Street counts normally happen at night because many homeless people sleep then, and fewer housed people are around to confuse things. Still, counters are at huge disadvantages. Volunteers across the country often don’t try to count people in cars or tents accurately, don’t enter squats or shacks, don’t wake anyone up, may not even ask those awake “Are you homeless?”, and can hardly guess how many people are couch-surfing. As it happens, I’m strictly street homeless—the only nights I’ve spent indoors in the past four years were in a hospital—but on counting night in 2015 I was unexpectedly without bedding, and tried to get inside, which would have kept me out of the count. And many homeless people are much less consistent than I: “Most bounce around from place to place, spending a few nights in the shelters, a few nights on the streets, a few nights with family and friends,” writes James Wright in Beside the Golden Door: Policy, Politics, and the Homeless, his 1998 book summing up over a decade of his counting experience, late in a chapter titled “Why the Homeless Can’t Be Counted.”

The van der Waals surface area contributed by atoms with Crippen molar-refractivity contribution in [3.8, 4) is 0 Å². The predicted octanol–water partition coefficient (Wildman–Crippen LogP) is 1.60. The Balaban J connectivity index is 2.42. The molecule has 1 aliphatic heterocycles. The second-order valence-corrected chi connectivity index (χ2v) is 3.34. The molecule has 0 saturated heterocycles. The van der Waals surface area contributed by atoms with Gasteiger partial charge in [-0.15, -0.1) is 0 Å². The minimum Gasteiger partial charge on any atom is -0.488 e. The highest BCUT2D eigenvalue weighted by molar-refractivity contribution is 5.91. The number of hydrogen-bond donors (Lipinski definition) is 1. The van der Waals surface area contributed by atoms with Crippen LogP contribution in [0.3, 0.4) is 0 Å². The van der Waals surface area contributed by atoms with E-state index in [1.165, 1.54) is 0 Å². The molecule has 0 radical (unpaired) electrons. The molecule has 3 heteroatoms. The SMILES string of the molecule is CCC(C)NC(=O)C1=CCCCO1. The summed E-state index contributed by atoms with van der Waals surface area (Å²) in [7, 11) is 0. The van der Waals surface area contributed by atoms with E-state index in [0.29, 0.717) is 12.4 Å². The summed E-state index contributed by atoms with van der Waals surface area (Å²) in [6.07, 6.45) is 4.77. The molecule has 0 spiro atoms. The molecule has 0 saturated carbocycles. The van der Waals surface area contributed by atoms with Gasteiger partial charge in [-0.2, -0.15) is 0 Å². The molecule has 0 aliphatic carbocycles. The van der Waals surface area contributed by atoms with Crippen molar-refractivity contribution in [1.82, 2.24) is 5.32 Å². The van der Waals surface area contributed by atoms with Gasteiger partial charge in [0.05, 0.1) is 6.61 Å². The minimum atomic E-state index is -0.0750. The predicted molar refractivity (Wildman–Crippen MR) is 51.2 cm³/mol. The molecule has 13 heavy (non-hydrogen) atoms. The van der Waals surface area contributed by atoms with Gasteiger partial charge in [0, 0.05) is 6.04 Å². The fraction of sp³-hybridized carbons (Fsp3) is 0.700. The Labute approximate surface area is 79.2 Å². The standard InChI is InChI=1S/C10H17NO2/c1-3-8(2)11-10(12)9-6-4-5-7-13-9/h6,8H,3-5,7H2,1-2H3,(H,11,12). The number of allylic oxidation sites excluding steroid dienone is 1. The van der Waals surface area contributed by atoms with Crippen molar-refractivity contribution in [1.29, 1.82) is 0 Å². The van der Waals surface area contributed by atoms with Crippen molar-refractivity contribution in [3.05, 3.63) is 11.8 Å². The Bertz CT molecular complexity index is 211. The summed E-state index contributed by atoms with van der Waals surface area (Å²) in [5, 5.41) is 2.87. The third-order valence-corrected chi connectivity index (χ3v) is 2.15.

Perhaps the best way to think about the counts is as a floor, a minimum. Shelter counts are pretty reliable, and street counts reliably underestimate. (This is why the feds want January counts—they want the highest sheltered percentage they can get.) So if the count says there are 10,000 homeless in King County, there aren’t just 9,800.

By e-mail, Wright compliments ASR’s method. “Reading their plan … makes me think they know what they are doing and will probably do a better job than gets done in 90 percent of the communities where [counts] take place.” So ASR will probably get closer than previous counts to the real number of homeless in King County. Last year’s street count was 4,505. Let’s suppose this year’s is 10,000. It’ll be an underestimate—closer than 4,505 was, but still, over 10,000 people. But say they find 4,500. That would actually be really good news. This year’s number will probably be bigger, maybe much bigger, but there’s a silver lining: It’ll probably be less of an underestimate of the real, even scarier, number.